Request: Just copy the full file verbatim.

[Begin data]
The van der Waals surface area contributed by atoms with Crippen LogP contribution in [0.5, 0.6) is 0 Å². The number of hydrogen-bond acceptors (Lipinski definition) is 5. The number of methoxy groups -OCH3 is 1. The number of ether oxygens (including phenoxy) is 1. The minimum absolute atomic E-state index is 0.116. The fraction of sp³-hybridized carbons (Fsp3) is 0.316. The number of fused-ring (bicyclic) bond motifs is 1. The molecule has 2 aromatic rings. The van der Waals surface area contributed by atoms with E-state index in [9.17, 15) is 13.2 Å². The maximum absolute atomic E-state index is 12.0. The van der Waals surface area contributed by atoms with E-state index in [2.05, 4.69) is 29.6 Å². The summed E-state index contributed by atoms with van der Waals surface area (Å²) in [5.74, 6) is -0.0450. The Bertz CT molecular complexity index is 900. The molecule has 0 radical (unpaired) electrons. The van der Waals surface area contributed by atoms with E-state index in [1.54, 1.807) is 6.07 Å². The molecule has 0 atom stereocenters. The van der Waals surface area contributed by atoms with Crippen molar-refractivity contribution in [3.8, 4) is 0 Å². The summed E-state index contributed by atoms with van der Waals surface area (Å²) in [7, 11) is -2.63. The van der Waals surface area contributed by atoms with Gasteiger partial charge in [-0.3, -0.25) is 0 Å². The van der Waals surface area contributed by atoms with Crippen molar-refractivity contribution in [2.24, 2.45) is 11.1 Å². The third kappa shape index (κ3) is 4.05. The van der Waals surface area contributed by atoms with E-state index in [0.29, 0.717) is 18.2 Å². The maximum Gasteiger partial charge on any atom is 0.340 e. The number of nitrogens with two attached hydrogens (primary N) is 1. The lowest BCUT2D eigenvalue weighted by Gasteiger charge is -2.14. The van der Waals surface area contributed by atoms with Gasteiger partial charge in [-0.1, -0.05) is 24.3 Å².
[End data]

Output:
The van der Waals surface area contributed by atoms with Crippen LogP contribution in [0.5, 0.6) is 0 Å². The number of hydrogen-bond acceptors (Lipinski definition) is 5. The number of methoxy groups -OCH3 is 1. The number of ether oxygens (including phenoxy) is 1. The minimum absolute atomic E-state index is 0.116. The fraction of sp³-hybridized carbons (Fsp3) is 0.316. The number of fused-ring (bicyclic) bond motifs is 1. The molecule has 2 aromatic rings. The van der Waals surface area contributed by atoms with E-state index in [9.17, 15) is 13.2 Å². The maximum absolute atomic E-state index is 12.0. The van der Waals surface area contributed by atoms with E-state index in [2.05, 4.69) is 29.6 Å². The summed E-state index contributed by atoms with van der Waals surface area (Å²) in [5.74, 6) is -0.0450. The Bertz CT molecular complexity index is 900. The molecule has 0 radical (unpaired) electrons. The van der Waals surface area contributed by atoms with E-state index in [1.54, 1.807) is 6.07 Å². The molecule has 0 atom stereocenters. The van der Waals surface area contributed by atoms with Crippen molar-refractivity contribution in [3.8, 4) is 0 Å². The summed E-state index contributed by atoms with van der Waals surface area (Å²) in [7, 11) is -2.63. The van der Waals surface area contributed by atoms with Gasteiger partial charge in [-0.3, -0.25) is 0 Å². The van der Waals surface area contributed by atoms with Crippen molar-refractivity contribution in [2.24, 2.45) is 11.1 Å². The third kappa shape index (κ3) is 4.05. The van der Waals surface area contributed by atoms with E-state index in [0.29, 0.717) is 18.2 Å². The maximum Gasteiger partial charge on any atom is 0.340 e. The number of nitrogens with two attached hydrogens (primary N) is 1. The lowest BCUT2D eigenvalue weighted by Gasteiger charge is -2.14. The van der Waals surface area contributed by atoms with Gasteiger partial charge in [-0.1, -0.05) is 24.3 Å².